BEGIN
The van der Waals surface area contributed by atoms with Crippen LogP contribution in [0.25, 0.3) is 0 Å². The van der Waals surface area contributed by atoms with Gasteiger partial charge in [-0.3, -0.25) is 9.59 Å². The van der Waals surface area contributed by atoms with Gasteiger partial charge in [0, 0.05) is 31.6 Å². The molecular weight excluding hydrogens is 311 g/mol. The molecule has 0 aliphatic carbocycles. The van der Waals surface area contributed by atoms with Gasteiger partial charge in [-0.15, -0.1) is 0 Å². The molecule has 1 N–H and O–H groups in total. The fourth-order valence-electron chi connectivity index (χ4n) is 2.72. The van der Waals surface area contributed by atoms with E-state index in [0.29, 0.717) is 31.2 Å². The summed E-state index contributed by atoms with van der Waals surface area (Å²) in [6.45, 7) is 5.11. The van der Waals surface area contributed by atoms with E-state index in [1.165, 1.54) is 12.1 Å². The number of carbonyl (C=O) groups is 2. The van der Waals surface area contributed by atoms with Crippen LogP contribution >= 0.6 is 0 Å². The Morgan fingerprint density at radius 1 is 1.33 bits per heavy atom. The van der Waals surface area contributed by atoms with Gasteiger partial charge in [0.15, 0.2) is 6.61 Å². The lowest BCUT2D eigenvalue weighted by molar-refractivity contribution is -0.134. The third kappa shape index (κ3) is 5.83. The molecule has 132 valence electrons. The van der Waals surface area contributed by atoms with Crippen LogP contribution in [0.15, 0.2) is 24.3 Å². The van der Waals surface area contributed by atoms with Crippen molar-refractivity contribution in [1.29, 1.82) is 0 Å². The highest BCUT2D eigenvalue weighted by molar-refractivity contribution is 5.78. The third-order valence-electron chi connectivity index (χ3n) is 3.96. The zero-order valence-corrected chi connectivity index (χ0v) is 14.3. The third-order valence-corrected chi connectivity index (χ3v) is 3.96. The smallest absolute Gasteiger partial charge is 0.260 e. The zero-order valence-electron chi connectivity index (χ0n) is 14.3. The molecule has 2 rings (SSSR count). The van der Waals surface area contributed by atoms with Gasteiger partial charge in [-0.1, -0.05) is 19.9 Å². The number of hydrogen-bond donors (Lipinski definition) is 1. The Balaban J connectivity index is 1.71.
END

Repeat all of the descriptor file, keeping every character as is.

The van der Waals surface area contributed by atoms with Crippen LogP contribution in [0.25, 0.3) is 0 Å². The van der Waals surface area contributed by atoms with Gasteiger partial charge in [-0.3, -0.25) is 9.59 Å². The van der Waals surface area contributed by atoms with Gasteiger partial charge in [0, 0.05) is 31.6 Å². The molecular weight excluding hydrogens is 311 g/mol. The molecule has 0 aliphatic carbocycles. The van der Waals surface area contributed by atoms with Gasteiger partial charge in [-0.15, -0.1) is 0 Å². The molecule has 1 N–H and O–H groups in total. The fourth-order valence-electron chi connectivity index (χ4n) is 2.72. The van der Waals surface area contributed by atoms with E-state index in [0.29, 0.717) is 31.2 Å². The summed E-state index contributed by atoms with van der Waals surface area (Å²) in [6.45, 7) is 5.11. The van der Waals surface area contributed by atoms with E-state index in [1.165, 1.54) is 12.1 Å². The number of carbonyl (C=O) groups is 2. The van der Waals surface area contributed by atoms with Crippen LogP contribution >= 0.6 is 0 Å². The Morgan fingerprint density at radius 1 is 1.33 bits per heavy atom. The van der Waals surface area contributed by atoms with Gasteiger partial charge in [0.15, 0.2) is 6.61 Å². The lowest BCUT2D eigenvalue weighted by molar-refractivity contribution is -0.134. The third kappa shape index (κ3) is 5.83. The molecule has 132 valence electrons. The van der Waals surface area contributed by atoms with Crippen LogP contribution in [0.15, 0.2) is 24.3 Å². The van der Waals surface area contributed by atoms with Crippen molar-refractivity contribution in [1.29, 1.82) is 0 Å². The highest BCUT2D eigenvalue weighted by molar-refractivity contribution is 5.78. The third-order valence-electron chi connectivity index (χ3n) is 3.96. The zero-order valence-corrected chi connectivity index (χ0v) is 14.3. The third-order valence-corrected chi connectivity index (χ3v) is 3.96. The smallest absolute Gasteiger partial charge is 0.260 e. The zero-order valence-electron chi connectivity index (χ0n) is 14.3. The molecule has 2 rings (SSSR count). The van der Waals surface area contributed by atoms with Gasteiger partial charge in [-0.1, -0.05) is 19.9 Å². The number of hydrogen-bond donors (Lipinski definition) is 1. The Balaban J connectivity index is 1.71.